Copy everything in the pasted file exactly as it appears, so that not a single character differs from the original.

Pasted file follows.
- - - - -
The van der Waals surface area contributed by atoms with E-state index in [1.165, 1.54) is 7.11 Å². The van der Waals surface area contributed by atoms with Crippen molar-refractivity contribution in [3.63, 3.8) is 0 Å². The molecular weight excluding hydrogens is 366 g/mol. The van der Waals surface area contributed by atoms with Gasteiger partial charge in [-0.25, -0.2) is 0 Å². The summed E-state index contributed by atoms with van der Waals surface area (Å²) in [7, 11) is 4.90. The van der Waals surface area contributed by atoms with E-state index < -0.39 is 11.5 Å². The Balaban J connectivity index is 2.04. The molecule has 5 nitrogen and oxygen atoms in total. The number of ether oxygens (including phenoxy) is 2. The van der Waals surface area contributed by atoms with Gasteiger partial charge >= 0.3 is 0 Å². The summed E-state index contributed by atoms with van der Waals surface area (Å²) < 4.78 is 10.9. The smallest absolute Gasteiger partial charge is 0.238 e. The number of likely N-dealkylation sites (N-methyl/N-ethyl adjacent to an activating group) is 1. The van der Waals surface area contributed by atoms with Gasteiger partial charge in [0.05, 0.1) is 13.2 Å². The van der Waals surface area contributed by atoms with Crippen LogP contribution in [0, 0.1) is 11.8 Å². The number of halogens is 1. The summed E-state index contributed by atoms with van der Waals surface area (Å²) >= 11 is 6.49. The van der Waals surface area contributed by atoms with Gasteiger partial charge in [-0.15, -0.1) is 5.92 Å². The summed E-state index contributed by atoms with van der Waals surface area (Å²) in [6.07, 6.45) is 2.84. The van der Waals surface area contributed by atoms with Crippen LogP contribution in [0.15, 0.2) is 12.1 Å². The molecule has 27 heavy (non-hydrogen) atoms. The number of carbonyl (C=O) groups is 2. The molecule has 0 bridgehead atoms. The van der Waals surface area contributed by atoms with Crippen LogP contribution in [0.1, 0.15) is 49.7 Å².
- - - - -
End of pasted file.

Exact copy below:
The van der Waals surface area contributed by atoms with E-state index in [1.165, 1.54) is 7.11 Å². The van der Waals surface area contributed by atoms with Crippen molar-refractivity contribution in [3.63, 3.8) is 0 Å². The molecular weight excluding hydrogens is 366 g/mol. The van der Waals surface area contributed by atoms with Gasteiger partial charge in [-0.25, -0.2) is 0 Å². The summed E-state index contributed by atoms with van der Waals surface area (Å²) in [7, 11) is 4.90. The van der Waals surface area contributed by atoms with E-state index < -0.39 is 11.5 Å². The Balaban J connectivity index is 2.04. The molecule has 5 nitrogen and oxygen atoms in total. The number of ether oxygens (including phenoxy) is 2. The van der Waals surface area contributed by atoms with Gasteiger partial charge >= 0.3 is 0 Å². The summed E-state index contributed by atoms with van der Waals surface area (Å²) < 4.78 is 10.9. The smallest absolute Gasteiger partial charge is 0.238 e. The number of likely N-dealkylation sites (N-methyl/N-ethyl adjacent to an activating group) is 1. The van der Waals surface area contributed by atoms with Gasteiger partial charge in [0.05, 0.1) is 13.2 Å². The van der Waals surface area contributed by atoms with Crippen LogP contribution in [0, 0.1) is 11.8 Å². The number of halogens is 1. The summed E-state index contributed by atoms with van der Waals surface area (Å²) >= 11 is 6.49. The van der Waals surface area contributed by atoms with Gasteiger partial charge in [-0.15, -0.1) is 5.92 Å². The summed E-state index contributed by atoms with van der Waals surface area (Å²) in [6.07, 6.45) is 2.84. The van der Waals surface area contributed by atoms with Crippen LogP contribution in [0.15, 0.2) is 12.1 Å². The molecule has 27 heavy (non-hydrogen) atoms. The number of carbonyl (C=O) groups is 2. The molecule has 0 bridgehead atoms. The van der Waals surface area contributed by atoms with Crippen LogP contribution in [0.1, 0.15) is 49.7 Å².